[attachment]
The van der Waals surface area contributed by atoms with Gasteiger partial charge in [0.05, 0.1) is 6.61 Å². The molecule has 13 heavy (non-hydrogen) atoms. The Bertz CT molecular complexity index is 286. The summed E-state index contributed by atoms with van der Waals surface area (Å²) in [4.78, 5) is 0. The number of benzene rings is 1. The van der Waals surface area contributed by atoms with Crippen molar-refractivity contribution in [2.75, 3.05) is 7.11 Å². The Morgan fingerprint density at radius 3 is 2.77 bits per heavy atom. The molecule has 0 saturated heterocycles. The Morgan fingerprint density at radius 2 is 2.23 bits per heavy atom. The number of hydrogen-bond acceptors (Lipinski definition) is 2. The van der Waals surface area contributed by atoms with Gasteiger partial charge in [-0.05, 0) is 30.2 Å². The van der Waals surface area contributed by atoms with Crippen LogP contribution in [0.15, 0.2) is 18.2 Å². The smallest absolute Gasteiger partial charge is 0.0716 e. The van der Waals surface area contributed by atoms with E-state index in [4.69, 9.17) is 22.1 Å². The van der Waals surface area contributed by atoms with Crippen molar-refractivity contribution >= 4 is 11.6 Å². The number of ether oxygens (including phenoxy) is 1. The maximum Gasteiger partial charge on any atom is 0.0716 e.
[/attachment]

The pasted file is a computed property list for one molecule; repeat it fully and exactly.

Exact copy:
The van der Waals surface area contributed by atoms with Gasteiger partial charge in [0.05, 0.1) is 6.61 Å². The molecule has 13 heavy (non-hydrogen) atoms. The Bertz CT molecular complexity index is 286. The summed E-state index contributed by atoms with van der Waals surface area (Å²) in [4.78, 5) is 0. The number of benzene rings is 1. The van der Waals surface area contributed by atoms with Crippen molar-refractivity contribution in [2.75, 3.05) is 7.11 Å². The Morgan fingerprint density at radius 3 is 2.77 bits per heavy atom. The molecule has 0 saturated heterocycles. The Morgan fingerprint density at radius 2 is 2.23 bits per heavy atom. The number of hydrogen-bond acceptors (Lipinski definition) is 2. The van der Waals surface area contributed by atoms with Gasteiger partial charge in [-0.05, 0) is 30.2 Å². The van der Waals surface area contributed by atoms with Crippen LogP contribution in [0.15, 0.2) is 18.2 Å². The smallest absolute Gasteiger partial charge is 0.0716 e. The van der Waals surface area contributed by atoms with E-state index in [4.69, 9.17) is 22.1 Å². The van der Waals surface area contributed by atoms with Crippen molar-refractivity contribution >= 4 is 11.6 Å². The number of ether oxygens (including phenoxy) is 1. The maximum Gasteiger partial charge on any atom is 0.0716 e.